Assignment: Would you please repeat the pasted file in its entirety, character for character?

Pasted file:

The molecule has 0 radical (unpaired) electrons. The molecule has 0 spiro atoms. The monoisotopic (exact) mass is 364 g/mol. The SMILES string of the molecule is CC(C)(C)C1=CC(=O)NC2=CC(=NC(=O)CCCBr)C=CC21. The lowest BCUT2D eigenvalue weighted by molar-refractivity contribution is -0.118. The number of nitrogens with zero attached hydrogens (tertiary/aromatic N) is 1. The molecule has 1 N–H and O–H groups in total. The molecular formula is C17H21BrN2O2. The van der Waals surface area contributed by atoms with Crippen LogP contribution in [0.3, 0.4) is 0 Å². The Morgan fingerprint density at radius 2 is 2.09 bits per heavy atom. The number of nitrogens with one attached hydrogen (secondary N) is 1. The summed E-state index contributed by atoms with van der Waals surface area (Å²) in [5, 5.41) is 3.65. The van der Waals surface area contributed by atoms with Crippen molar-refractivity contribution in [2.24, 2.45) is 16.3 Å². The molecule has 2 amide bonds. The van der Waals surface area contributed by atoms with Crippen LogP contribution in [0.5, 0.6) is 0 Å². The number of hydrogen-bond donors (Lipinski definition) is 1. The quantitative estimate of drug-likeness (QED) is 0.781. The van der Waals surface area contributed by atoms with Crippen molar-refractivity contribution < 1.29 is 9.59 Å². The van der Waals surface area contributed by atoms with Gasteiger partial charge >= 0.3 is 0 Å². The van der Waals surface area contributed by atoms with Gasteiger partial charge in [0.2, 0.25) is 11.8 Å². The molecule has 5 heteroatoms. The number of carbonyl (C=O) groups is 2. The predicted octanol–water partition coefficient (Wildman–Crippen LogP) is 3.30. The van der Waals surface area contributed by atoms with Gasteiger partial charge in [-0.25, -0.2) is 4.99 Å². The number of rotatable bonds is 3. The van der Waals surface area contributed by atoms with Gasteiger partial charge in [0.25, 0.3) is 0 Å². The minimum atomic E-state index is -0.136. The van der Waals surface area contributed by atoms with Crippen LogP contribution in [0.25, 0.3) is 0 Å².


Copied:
The molecule has 0 radical (unpaired) electrons. The molecule has 0 spiro atoms. The monoisotopic (exact) mass is 364 g/mol. The SMILES string of the molecule is CC(C)(C)C1=CC(=O)NC2=CC(=NC(=O)CCCBr)C=CC21. The lowest BCUT2D eigenvalue weighted by molar-refractivity contribution is -0.118. The number of nitrogens with zero attached hydrogens (tertiary/aromatic N) is 1. The molecule has 1 N–H and O–H groups in total. The molecular formula is C17H21BrN2O2. The van der Waals surface area contributed by atoms with Crippen LogP contribution in [0.3, 0.4) is 0 Å². The Morgan fingerprint density at radius 2 is 2.09 bits per heavy atom. The number of nitrogens with one attached hydrogen (secondary N) is 1. The summed E-state index contributed by atoms with van der Waals surface area (Å²) in [5, 5.41) is 3.65. The van der Waals surface area contributed by atoms with Crippen molar-refractivity contribution in [2.24, 2.45) is 16.3 Å². The molecule has 2 amide bonds. The van der Waals surface area contributed by atoms with Crippen LogP contribution in [0.5, 0.6) is 0 Å². The number of hydrogen-bond donors (Lipinski definition) is 1. The quantitative estimate of drug-likeness (QED) is 0.781. The van der Waals surface area contributed by atoms with Crippen molar-refractivity contribution < 1.29 is 9.59 Å². The van der Waals surface area contributed by atoms with Gasteiger partial charge >= 0.3 is 0 Å². The van der Waals surface area contributed by atoms with Gasteiger partial charge in [0.2, 0.25) is 11.8 Å². The molecule has 5 heteroatoms. The number of carbonyl (C=O) groups is 2. The predicted octanol–water partition coefficient (Wildman–Crippen LogP) is 3.30. The van der Waals surface area contributed by atoms with Gasteiger partial charge in [-0.25, -0.2) is 4.99 Å². The number of rotatable bonds is 3. The van der Waals surface area contributed by atoms with Gasteiger partial charge in [0.25, 0.3) is 0 Å². The minimum atomic E-state index is -0.136. The van der Waals surface area contributed by atoms with Crippen LogP contribution in [0.25, 0.3) is 0 Å².